Time for a better funding plan

Published 2:09 pm Friday, January 29, 2010

We live in a world where all too often we must constantly clarify our statements, ensuring not to offend some individual or some group. We live in a world where our elected leaders work tirelessly to be all things to all people rather than being the leaders we elected them to be.

In this world, we far too often see government taking on responsibilities far and above what was originally intended and then doing far worse at those tasks than those at the local level or the private sector could do.

Such is the case when it comes to public education and the convoluted structure in place to fund a public school system.

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It is disheartening when politicians – elected to represent us – go to city hall, Richmond or Washington and immediately begin pandering to the groups that funded their campaigns, rather than serving the voters who elected them.

Again, such is the case with the funding of public education.

When it comes to providing proper funding to our education system, why in the world have we left it to the politicians, who are unfamiliar with the system?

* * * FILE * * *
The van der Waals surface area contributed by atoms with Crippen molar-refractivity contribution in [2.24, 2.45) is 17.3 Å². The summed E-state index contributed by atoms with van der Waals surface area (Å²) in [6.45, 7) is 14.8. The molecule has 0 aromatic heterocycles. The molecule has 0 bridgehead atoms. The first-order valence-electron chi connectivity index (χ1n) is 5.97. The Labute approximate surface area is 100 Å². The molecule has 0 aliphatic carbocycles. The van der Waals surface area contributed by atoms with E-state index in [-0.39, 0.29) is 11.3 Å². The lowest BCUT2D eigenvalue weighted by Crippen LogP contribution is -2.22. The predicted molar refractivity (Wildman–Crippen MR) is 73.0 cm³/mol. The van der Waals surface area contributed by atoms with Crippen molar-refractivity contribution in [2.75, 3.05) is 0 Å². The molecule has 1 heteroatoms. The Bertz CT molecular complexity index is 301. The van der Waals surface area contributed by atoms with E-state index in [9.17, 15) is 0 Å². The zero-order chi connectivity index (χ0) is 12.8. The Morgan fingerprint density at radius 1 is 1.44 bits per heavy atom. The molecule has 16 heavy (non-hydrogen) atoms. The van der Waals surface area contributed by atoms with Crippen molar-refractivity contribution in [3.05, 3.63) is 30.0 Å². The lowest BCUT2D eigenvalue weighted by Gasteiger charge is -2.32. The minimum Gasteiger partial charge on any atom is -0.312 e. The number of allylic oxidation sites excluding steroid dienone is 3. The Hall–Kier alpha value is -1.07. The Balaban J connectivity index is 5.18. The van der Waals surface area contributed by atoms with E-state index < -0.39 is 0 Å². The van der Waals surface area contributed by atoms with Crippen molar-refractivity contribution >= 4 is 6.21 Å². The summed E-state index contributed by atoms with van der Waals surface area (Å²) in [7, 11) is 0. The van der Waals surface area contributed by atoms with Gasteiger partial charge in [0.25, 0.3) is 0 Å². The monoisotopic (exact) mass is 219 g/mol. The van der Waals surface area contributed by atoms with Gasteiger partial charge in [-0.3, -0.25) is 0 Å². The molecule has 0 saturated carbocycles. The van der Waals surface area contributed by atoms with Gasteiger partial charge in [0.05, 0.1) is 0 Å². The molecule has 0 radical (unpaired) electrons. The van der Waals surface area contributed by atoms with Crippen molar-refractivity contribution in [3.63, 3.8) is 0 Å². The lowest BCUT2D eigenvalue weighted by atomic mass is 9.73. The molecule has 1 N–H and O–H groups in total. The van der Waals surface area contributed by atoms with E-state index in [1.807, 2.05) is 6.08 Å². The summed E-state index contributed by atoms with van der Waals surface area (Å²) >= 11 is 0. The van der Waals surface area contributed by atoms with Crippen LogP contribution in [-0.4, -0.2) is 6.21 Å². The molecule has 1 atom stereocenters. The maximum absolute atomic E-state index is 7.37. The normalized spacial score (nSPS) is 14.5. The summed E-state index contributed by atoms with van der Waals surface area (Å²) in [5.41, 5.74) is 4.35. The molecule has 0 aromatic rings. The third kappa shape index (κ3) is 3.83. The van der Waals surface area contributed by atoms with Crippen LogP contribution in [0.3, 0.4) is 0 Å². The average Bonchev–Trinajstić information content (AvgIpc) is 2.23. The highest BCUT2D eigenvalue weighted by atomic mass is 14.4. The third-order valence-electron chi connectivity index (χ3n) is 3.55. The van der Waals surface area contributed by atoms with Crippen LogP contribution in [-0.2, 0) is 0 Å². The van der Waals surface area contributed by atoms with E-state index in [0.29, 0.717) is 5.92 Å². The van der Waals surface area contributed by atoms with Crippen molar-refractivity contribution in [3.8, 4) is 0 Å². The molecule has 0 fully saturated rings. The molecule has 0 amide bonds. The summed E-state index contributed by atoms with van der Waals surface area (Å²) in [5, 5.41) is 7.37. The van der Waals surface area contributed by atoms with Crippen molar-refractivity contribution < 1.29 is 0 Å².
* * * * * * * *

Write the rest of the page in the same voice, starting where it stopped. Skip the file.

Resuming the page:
It seems at the state level – and the federal level for that matter – what should be a simple process of setting a budget, based on expected revenue and projected expenses, has been made much more difficult a process that now involves lobbyists, special interests and closed-minded elected officials.

The best funding option should be one that does not ebb and flow during economic upswings and downswings. The best funding option should have a clear understanding of where the money comes from and a much clearer understanding of where the money goes.

In short, the best funding option should be one that everyone understands and is free and clear of political influence.

The children of Virginia should not have the quality of their education hinge on what group of elected leaders screams louder or wields more influence on the budgetary process.

In our schools we tout the morality of fair play, but it appears those in charge of funding education practice anything but.